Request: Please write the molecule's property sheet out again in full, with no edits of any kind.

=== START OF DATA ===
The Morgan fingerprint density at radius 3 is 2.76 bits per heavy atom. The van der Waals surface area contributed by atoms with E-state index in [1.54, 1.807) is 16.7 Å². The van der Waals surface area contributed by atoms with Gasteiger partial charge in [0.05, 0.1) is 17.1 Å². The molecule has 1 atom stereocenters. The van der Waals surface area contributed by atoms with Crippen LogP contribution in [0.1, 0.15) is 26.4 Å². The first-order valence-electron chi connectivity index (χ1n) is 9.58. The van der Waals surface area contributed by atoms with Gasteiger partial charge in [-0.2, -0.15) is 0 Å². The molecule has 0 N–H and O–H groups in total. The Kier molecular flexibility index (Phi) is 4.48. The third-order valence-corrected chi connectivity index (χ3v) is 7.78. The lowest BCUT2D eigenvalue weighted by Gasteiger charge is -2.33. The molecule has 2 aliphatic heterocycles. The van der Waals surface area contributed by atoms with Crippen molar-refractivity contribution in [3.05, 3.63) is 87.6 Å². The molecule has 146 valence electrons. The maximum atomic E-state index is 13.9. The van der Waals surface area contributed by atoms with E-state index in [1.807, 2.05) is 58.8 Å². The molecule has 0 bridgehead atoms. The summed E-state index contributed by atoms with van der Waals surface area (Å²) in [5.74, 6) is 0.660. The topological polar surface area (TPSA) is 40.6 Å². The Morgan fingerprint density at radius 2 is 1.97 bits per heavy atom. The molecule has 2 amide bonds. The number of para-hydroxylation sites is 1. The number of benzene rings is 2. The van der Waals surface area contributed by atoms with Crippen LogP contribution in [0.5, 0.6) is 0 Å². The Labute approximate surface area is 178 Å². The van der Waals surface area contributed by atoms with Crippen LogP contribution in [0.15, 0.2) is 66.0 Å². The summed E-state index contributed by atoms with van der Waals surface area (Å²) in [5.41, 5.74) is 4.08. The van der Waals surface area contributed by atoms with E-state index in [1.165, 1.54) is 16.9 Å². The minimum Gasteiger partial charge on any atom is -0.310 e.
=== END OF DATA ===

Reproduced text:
The Morgan fingerprint density at radius 3 is 2.76 bits per heavy atom. The van der Waals surface area contributed by atoms with E-state index in [1.54, 1.807) is 16.7 Å². The van der Waals surface area contributed by atoms with Gasteiger partial charge in [0.05, 0.1) is 17.1 Å². The molecule has 1 atom stereocenters. The van der Waals surface area contributed by atoms with Crippen LogP contribution in [0.1, 0.15) is 26.4 Å². The first-order valence-electron chi connectivity index (χ1n) is 9.58. The van der Waals surface area contributed by atoms with Gasteiger partial charge in [-0.2, -0.15) is 0 Å². The molecule has 0 N–H and O–H groups in total. The Kier molecular flexibility index (Phi) is 4.48. The third-order valence-corrected chi connectivity index (χ3v) is 7.78. The lowest BCUT2D eigenvalue weighted by Gasteiger charge is -2.33. The molecule has 2 aliphatic heterocycles. The van der Waals surface area contributed by atoms with Crippen molar-refractivity contribution in [3.05, 3.63) is 87.6 Å². The molecule has 146 valence electrons. The maximum atomic E-state index is 13.9. The van der Waals surface area contributed by atoms with E-state index in [1.807, 2.05) is 58.8 Å². The molecule has 0 bridgehead atoms. The summed E-state index contributed by atoms with van der Waals surface area (Å²) in [5.74, 6) is 0.660. The topological polar surface area (TPSA) is 40.6 Å². The Morgan fingerprint density at radius 2 is 1.97 bits per heavy atom. The molecule has 2 amide bonds. The number of para-hydroxylation sites is 1. The number of benzene rings is 2. The van der Waals surface area contributed by atoms with Crippen LogP contribution in [0.5, 0.6) is 0 Å². The Labute approximate surface area is 178 Å². The van der Waals surface area contributed by atoms with Crippen LogP contribution in [0.15, 0.2) is 66.0 Å². The summed E-state index contributed by atoms with van der Waals surface area (Å²) in [5.41, 5.74) is 4.08. The van der Waals surface area contributed by atoms with E-state index in [1.165, 1.54) is 16.9 Å². The minimum Gasteiger partial charge on any atom is -0.310 e.